A prefatory anecdote. Karl Löwith tells the story that the German-Jewish philosopher Hermann Cohen was introduced to Leopold Zunz, a founding father of Jewish Studies, as “a former theologian and now philosopher,” to which Zunz replied “a former theologian is always a philosopher”—upon which Löwith comments, also in reference to Cohen, that the inverse is also true.
UChicago hosted a wonderful conference this weekend — kudos to organizer Mathis Koschel! — on Irad Kimhi’s recently published and quite notorious Thinking and Being. A few quick impressions and thoughts.
From what I understood (as an outsider to analytic logic and metaphysics), it first seemed to me like a replay of the 1929 Davos debate between Cassirer and Heidegger. The main frontlines seemed to run between neo-German Idealists of various stripes, some closer to Kant, some closer to Hegel, on the one hand, and, on the other, Kimhi, whose position seemed to be a mixture of Heideggerian anti-metaphysics and Wittgensteinian quietism.
One of the basic differences between the camps seemed to be that the idealists believe that eventually reason, or subjectivity, can be fully self-transparent, infinite, autonomous, and, therefore, free. Kimhi, on the other hand, from what I understood, like Heidegger in Davos, insisted that there is nowhere such a ‘breakthrough to infinity’ (Cassirer). We are finite and freedom lies in acknowledging our heteronomous determination, especially in the face of language, to which he referred at least a dozen times as a divine gift.
So, you have the late-Heideggerian thought of language as a divine gift and mystery, something that likes to “clarify itself but also hide itself” (note the blend of Wittgensteinian and Heideggerian diction); as well as the Heideggerian motive of reaching ad fontem in Kimhi’s return to Parmenides’ challenge of how to think that which is not. He lacked, however—or rather: fortunately—the eschatological passion of the Heidegger of the 1930s. Like Gadamer, he seemed to be closer to the more mellow 1950s and onwards Heidegger.
From Wittgenstein, on the other hand, he seemed to take the Tractarian gesture of throwing away the ladder once you climbed it: after all the logic puzzles and metaphysics, you ascend to something like a therapeutic awareness of the limits of the sayable.
If this is, very (very) roughly, how history repeats itself then I guess we can count ourselves lucky. Perhaps all the ugly politics are left aside this time, our “Heidegger” tempered by Wittgensteinian quietism seems to have no taste for conservative revolution.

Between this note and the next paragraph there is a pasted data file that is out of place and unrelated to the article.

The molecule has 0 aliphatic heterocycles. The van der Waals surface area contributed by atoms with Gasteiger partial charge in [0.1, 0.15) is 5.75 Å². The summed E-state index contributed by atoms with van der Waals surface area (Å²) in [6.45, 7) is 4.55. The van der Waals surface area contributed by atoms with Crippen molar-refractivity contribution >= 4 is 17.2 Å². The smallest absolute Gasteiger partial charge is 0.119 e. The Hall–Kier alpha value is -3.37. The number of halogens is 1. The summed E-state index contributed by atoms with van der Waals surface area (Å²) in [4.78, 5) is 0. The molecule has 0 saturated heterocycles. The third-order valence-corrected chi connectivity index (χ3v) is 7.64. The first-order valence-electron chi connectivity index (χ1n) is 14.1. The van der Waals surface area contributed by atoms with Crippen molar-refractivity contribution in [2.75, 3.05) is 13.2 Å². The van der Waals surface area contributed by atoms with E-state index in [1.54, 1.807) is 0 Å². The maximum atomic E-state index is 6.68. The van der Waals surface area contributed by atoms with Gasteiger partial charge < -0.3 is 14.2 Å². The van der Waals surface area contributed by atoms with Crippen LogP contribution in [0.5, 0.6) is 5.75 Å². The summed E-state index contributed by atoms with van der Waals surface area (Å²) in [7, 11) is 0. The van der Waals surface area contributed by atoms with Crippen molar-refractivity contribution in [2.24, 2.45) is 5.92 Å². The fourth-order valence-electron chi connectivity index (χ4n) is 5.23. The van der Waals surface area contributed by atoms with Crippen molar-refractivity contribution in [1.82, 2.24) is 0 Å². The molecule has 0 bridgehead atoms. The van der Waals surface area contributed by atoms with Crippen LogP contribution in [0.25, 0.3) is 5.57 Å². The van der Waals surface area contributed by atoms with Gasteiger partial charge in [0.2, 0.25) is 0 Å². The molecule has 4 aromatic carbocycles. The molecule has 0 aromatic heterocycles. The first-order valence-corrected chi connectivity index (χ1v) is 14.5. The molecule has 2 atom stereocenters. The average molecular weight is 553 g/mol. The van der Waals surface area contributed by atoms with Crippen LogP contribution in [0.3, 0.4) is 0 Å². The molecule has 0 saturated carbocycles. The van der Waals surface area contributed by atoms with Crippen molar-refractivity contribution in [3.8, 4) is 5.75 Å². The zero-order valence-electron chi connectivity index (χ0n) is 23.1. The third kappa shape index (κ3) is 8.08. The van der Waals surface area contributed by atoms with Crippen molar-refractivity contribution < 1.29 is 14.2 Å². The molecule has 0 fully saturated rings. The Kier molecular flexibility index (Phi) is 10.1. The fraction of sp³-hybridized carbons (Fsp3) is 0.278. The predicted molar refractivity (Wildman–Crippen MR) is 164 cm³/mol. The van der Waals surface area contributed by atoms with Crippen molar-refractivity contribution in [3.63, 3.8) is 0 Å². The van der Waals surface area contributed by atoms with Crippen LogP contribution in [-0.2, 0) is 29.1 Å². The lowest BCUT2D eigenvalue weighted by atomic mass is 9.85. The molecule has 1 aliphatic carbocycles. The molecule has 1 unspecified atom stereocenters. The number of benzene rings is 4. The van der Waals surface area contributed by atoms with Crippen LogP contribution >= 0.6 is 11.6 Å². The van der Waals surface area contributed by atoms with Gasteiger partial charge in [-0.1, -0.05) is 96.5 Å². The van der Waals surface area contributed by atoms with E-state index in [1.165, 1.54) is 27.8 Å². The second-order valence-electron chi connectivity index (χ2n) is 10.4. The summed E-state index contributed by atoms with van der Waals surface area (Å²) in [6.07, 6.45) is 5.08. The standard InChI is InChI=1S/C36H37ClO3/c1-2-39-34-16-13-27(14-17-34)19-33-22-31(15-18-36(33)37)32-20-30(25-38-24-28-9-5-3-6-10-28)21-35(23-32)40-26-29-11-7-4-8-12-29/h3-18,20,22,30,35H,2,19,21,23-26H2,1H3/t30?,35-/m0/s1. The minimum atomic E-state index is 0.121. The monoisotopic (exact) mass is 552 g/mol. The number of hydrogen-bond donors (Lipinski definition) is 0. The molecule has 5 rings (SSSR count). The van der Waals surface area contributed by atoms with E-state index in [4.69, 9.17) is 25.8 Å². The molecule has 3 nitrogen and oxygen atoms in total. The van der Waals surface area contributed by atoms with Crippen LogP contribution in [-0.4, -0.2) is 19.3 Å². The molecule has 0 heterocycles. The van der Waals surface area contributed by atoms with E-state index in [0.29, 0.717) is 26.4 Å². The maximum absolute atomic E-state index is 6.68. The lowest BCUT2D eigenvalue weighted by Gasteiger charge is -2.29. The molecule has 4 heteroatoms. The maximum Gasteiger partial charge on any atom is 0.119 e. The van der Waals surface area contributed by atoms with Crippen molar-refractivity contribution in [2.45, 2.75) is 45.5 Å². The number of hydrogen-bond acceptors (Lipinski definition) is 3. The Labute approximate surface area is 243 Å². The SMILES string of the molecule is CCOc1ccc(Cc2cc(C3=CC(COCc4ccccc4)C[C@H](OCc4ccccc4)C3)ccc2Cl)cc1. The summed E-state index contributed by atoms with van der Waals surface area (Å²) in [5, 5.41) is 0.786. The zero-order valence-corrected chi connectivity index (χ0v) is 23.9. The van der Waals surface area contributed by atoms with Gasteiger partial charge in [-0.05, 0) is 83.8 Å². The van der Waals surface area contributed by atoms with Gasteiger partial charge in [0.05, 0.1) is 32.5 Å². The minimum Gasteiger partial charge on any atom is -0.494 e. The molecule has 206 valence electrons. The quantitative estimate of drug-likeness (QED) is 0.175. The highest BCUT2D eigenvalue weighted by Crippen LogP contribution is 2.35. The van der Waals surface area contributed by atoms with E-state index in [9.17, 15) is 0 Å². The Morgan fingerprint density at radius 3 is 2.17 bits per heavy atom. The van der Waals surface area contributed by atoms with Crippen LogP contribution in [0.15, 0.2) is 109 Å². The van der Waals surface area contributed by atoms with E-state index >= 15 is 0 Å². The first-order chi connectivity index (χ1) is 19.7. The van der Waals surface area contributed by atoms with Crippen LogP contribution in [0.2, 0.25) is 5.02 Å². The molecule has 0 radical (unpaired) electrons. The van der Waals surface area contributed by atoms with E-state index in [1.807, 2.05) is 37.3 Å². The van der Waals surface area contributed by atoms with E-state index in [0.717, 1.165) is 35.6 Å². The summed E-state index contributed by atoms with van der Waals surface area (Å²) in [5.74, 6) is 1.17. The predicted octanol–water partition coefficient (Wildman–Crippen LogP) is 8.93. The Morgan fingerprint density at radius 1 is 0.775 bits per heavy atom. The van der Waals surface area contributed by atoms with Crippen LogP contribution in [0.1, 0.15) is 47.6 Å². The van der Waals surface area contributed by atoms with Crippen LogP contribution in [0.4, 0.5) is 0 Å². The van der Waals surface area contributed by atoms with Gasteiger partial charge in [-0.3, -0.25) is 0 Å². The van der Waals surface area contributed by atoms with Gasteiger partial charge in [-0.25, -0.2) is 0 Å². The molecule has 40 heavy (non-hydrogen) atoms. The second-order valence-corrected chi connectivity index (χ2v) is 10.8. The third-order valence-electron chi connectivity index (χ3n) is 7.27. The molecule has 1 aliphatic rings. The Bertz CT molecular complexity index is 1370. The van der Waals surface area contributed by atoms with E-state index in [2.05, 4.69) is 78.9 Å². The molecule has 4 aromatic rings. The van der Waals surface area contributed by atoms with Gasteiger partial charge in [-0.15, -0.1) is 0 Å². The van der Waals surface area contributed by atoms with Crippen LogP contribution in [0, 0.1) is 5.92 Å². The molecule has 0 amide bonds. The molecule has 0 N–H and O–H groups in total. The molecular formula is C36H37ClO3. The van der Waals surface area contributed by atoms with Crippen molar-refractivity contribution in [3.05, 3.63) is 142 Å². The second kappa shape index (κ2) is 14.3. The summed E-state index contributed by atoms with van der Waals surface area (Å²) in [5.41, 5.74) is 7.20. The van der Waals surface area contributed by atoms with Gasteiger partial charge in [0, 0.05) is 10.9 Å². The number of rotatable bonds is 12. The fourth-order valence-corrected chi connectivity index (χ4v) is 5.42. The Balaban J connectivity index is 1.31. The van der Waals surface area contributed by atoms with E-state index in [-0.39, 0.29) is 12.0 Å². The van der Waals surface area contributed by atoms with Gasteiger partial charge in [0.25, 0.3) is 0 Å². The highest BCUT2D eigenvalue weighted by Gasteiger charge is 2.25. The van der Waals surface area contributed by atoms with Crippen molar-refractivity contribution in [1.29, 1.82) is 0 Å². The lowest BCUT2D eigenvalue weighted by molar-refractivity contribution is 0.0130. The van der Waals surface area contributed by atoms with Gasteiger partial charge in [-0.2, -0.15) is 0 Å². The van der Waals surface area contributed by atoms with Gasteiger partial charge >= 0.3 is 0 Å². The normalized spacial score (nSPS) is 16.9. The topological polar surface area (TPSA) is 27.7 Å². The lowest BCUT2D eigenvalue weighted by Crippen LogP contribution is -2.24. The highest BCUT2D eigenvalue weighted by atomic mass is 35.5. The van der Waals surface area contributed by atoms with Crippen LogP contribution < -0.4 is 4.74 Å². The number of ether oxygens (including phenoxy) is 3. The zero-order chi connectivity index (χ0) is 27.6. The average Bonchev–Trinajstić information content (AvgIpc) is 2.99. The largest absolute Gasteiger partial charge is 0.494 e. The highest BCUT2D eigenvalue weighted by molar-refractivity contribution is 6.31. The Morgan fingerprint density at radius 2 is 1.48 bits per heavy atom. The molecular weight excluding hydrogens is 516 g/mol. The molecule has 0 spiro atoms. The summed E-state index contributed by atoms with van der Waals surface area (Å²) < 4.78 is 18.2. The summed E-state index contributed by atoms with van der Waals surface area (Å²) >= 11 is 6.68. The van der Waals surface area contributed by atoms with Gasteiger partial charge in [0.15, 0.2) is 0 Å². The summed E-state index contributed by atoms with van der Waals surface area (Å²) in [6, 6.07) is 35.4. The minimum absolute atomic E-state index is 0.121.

There was one highly interesting moment though in the last session, in which Kimhi was scheduled to responded to the previous talks. Rather than giving a lecture, he read out Gen 11, the story of Babel and some passages from the creation story: on naming, the impiety of wanting to make a name for oneself, and how names are something we have to receive from others, a gift, in the pious acknowledgment of which consists our freedom.
It was quite beautiful to see the theology wash to the surface, a bit as if Newton had published his alchemy. The room of analytic logicians was puzzled at first but then slowly starting to try and take it seriously and engage with the story he told or at least try to understand Kimhi in the ‘metaphors’ (?) of his choice. When I asked him about Gen 32, he did not want to get into that.* Still, it felt like he is too serious about the theology for it to be mere ways of talking.
I might be wrong. Or perhaps Löwith has a point after all about those who float without ladders.**
* I wanted to know whether he sees a difference there regarding the issue of naming with the Babel story. In Gen 11 the tower project is a challenge to God and, with the desire for a name, an impious project. In Gen 32, Jacob taking up God’s challenge and wrestling with Him makes him worthy of a new name. God gives the name and (maybe) issues the challenge, but it seems that sometimes some kind of agonistic relation with God is not impious.
** When Löwith said “the inverse also holds” he probably meant that a philosopher is always a former theologian (since he argues in Meaning in History that philosophy of history is secularized theology). I read the inverse to be: a former philosopher is always a theologian. Not sure Löwith has a point on the first reading. The second seems more plausible.